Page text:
Many of the self-serve systems come with a digital screen located on top of taps, which may include information like the beverage name, type, brewer, description, ABV, IBU, price per ounce. A majority of the platforms also come with back-end software that allows operators to pull customer data and create reports.

Pros of self-serve taps

Similar to pumping your own gas at a gas station, self-pour tap systems enhance speed and convenience, while reducing reliance on human labor. And this is perhaps among the most obvious benefits right now, when restaurants are struggling to find enough people to tend bar.

“A self-pour system can take a lot of stress off an already lean staff, plus there’s a minimization of touch points,” says Tucker Criswell, sales executive at Table Tap. “It just takes an initial greeting when someone comes in, and from that point on, a customer doesn’t need to interact with staff if they don’t want to.”

That doesn’t mean a self-serve system needs to replace your most loyal bartenders. Like most automated technology, it can instead free up staff to partake in other meaningful roles, like customer education surrounding both the beer and the tap system itself.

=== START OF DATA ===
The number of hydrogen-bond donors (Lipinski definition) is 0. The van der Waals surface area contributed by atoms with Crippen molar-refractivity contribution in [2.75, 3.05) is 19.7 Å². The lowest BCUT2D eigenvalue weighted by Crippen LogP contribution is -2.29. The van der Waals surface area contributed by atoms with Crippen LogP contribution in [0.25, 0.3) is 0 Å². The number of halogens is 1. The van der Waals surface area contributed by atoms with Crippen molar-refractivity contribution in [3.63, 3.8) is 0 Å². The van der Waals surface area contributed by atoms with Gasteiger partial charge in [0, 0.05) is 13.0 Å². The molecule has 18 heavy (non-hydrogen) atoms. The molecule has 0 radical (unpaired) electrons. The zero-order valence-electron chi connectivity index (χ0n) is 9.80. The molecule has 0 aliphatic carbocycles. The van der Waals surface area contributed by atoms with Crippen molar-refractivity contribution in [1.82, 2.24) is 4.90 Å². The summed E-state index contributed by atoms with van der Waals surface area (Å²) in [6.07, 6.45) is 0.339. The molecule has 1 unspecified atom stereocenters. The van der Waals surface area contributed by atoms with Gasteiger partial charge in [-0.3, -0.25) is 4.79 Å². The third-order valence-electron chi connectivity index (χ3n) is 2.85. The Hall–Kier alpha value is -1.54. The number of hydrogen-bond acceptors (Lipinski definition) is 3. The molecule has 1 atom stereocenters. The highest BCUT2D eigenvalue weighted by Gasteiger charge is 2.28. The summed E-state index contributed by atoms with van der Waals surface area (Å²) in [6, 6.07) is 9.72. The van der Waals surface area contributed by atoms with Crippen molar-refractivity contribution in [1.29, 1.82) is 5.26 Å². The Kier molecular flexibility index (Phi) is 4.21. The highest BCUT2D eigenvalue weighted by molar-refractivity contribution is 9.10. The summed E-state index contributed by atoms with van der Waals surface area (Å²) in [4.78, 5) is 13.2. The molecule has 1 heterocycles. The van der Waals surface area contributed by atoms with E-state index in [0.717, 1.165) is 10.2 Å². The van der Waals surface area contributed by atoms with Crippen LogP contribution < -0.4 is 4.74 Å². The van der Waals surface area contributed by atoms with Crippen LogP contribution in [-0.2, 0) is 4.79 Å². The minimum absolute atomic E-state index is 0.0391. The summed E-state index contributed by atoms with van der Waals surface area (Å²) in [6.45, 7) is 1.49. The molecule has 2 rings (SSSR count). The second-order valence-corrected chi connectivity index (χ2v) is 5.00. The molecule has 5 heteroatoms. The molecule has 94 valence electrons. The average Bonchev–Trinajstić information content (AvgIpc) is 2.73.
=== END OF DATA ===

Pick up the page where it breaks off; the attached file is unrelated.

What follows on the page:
Other potential benefits include a decrease in product waste and increase in profit.

“With a traditional bar, bartenders might give away free drinks. They might spill or over-pour drinks. And a bar owner can be wasting anywhere from 18- to 25-percent of each keg,” says Criswell. “With a self-pour system, every ounce is accounted for, and the only wastage is roughly three-percent, from the regular cleaning of the lines.”

With customers charged by the ounce, every single sample or tasting is monetized. And the convenience of being able to serve yourself whatever you want, whenever you want, can tempt people to try out higher-priced products. Plus, when customers don’t have to wait for a server to take their order, or stand in line to get a bartender’s attention, ordering more drinks becomes increasingly enticing. A fresh beer can be theirs within minutes.

Most self-pour systems allow operators to gather valuable customer data, too. This means, for example, operators can learn what their female demographic is drinking versus their male demographic, how much they’re spending, when they’re coming in, and customers’ average age. Other insights include which drinks are top-sellers, along with insights into weekly, monthly, and yearly sales. This can help determine what and how many beverages to stock. You can also use that data to run promos.